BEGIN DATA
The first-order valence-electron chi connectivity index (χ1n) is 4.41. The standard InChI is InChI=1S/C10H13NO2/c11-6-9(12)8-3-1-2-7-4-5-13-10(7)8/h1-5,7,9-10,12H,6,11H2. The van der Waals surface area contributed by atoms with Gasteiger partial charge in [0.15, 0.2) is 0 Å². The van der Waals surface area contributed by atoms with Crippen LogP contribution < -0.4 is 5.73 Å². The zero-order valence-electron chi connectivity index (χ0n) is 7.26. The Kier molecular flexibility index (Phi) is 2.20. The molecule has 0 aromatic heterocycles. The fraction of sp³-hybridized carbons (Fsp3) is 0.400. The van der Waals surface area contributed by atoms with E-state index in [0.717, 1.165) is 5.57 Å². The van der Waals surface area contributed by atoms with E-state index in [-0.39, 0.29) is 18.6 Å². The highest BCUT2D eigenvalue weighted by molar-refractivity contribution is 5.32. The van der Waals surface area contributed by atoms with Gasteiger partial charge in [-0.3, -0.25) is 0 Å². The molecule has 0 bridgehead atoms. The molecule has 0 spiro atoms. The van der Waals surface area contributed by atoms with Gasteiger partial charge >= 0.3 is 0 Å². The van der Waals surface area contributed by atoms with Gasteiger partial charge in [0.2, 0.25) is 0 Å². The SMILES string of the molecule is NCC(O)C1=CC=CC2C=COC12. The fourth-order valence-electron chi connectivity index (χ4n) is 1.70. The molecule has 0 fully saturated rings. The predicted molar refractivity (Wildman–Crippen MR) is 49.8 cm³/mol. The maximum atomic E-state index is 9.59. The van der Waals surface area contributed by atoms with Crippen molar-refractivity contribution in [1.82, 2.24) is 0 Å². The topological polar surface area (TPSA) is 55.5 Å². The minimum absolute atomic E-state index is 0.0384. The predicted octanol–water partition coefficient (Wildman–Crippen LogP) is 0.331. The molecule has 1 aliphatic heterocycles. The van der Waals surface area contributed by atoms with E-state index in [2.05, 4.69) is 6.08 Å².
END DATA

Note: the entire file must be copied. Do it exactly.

The first-order valence-electron chi connectivity index (χ1n) is 4.41. The standard InChI is InChI=1S/C10H13NO2/c11-6-9(12)8-3-1-2-7-4-5-13-10(7)8/h1-5,7,9-10,12H,6,11H2. The van der Waals surface area contributed by atoms with Gasteiger partial charge in [0.15, 0.2) is 0 Å². The van der Waals surface area contributed by atoms with Crippen LogP contribution < -0.4 is 5.73 Å². The zero-order valence-electron chi connectivity index (χ0n) is 7.26. The Kier molecular flexibility index (Phi) is 2.20. The molecule has 0 aromatic heterocycles. The fraction of sp³-hybridized carbons (Fsp3) is 0.400. The van der Waals surface area contributed by atoms with E-state index in [0.717, 1.165) is 5.57 Å². The van der Waals surface area contributed by atoms with E-state index in [-0.39, 0.29) is 18.6 Å². The highest BCUT2D eigenvalue weighted by molar-refractivity contribution is 5.32. The van der Waals surface area contributed by atoms with Gasteiger partial charge in [-0.3, -0.25) is 0 Å². The molecule has 0 bridgehead atoms. The molecule has 0 spiro atoms. The van der Waals surface area contributed by atoms with Gasteiger partial charge >= 0.3 is 0 Å². The van der Waals surface area contributed by atoms with Gasteiger partial charge in [0.2, 0.25) is 0 Å². The SMILES string of the molecule is NCC(O)C1=CC=CC2C=COC12. The fourth-order valence-electron chi connectivity index (χ4n) is 1.70. The molecule has 0 fully saturated rings. The predicted molar refractivity (Wildman–Crippen MR) is 49.8 cm³/mol. The maximum atomic E-state index is 9.59. The van der Waals surface area contributed by atoms with Crippen molar-refractivity contribution in [1.82, 2.24) is 0 Å². The topological polar surface area (TPSA) is 55.5 Å². The minimum absolute atomic E-state index is 0.0384. The predicted octanol–water partition coefficient (Wildman–Crippen LogP) is 0.331. The molecule has 1 aliphatic heterocycles. The van der Waals surface area contributed by atoms with E-state index in [2.05, 4.69) is 6.08 Å².